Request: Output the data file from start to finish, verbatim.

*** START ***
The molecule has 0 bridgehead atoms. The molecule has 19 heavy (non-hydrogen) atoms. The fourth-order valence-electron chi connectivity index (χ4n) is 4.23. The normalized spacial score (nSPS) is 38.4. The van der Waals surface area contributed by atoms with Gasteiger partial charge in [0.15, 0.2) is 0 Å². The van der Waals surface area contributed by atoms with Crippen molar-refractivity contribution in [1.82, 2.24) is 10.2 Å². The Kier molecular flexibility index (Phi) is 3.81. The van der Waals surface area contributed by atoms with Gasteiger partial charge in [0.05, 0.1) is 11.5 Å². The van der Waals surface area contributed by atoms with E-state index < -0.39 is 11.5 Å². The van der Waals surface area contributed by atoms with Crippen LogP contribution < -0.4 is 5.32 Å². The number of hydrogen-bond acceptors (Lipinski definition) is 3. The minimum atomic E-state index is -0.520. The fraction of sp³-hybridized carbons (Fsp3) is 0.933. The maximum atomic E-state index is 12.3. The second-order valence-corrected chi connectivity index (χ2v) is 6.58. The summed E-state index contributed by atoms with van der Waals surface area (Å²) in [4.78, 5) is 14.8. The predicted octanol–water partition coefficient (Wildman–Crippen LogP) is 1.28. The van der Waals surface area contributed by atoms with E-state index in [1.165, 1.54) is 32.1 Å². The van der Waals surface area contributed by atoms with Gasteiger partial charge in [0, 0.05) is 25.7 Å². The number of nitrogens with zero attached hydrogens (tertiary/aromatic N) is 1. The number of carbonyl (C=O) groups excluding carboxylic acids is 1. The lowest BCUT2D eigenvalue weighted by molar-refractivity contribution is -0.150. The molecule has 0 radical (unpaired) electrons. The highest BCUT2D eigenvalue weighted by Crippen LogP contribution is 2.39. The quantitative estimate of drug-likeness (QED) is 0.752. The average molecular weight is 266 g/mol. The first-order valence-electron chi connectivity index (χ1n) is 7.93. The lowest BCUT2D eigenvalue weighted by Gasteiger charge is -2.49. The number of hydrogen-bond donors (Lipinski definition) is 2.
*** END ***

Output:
The molecule has 0 bridgehead atoms. The molecule has 19 heavy (non-hydrogen) atoms. The fourth-order valence-electron chi connectivity index (χ4n) is 4.23. The normalized spacial score (nSPS) is 38.4. The van der Waals surface area contributed by atoms with Gasteiger partial charge in [0.15, 0.2) is 0 Å². The van der Waals surface area contributed by atoms with Crippen molar-refractivity contribution in [1.82, 2.24) is 10.2 Å². The Kier molecular flexibility index (Phi) is 3.81. The van der Waals surface area contributed by atoms with Gasteiger partial charge in [0.05, 0.1) is 11.5 Å². The van der Waals surface area contributed by atoms with E-state index < -0.39 is 11.5 Å². The van der Waals surface area contributed by atoms with Crippen LogP contribution < -0.4 is 5.32 Å². The number of hydrogen-bond acceptors (Lipinski definition) is 3. The minimum atomic E-state index is -0.520. The fraction of sp³-hybridized carbons (Fsp3) is 0.933. The maximum atomic E-state index is 12.3. The second-order valence-corrected chi connectivity index (χ2v) is 6.58. The summed E-state index contributed by atoms with van der Waals surface area (Å²) in [4.78, 5) is 14.8. The predicted octanol–water partition coefficient (Wildman–Crippen LogP) is 1.28. The van der Waals surface area contributed by atoms with E-state index in [1.165, 1.54) is 32.1 Å². The van der Waals surface area contributed by atoms with Gasteiger partial charge in [0, 0.05) is 25.7 Å². The number of nitrogens with zero attached hydrogens (tertiary/aromatic N) is 1. The number of carbonyl (C=O) groups excluding carboxylic acids is 1. The lowest BCUT2D eigenvalue weighted by molar-refractivity contribution is -0.150. The molecule has 0 radical (unpaired) electrons. The highest BCUT2D eigenvalue weighted by Crippen LogP contribution is 2.39. The quantitative estimate of drug-likeness (QED) is 0.752. The average molecular weight is 266 g/mol. The first-order valence-electron chi connectivity index (χ1n) is 7.93. The lowest BCUT2D eigenvalue weighted by Gasteiger charge is -2.49. The number of hydrogen-bond donors (Lipinski definition) is 2.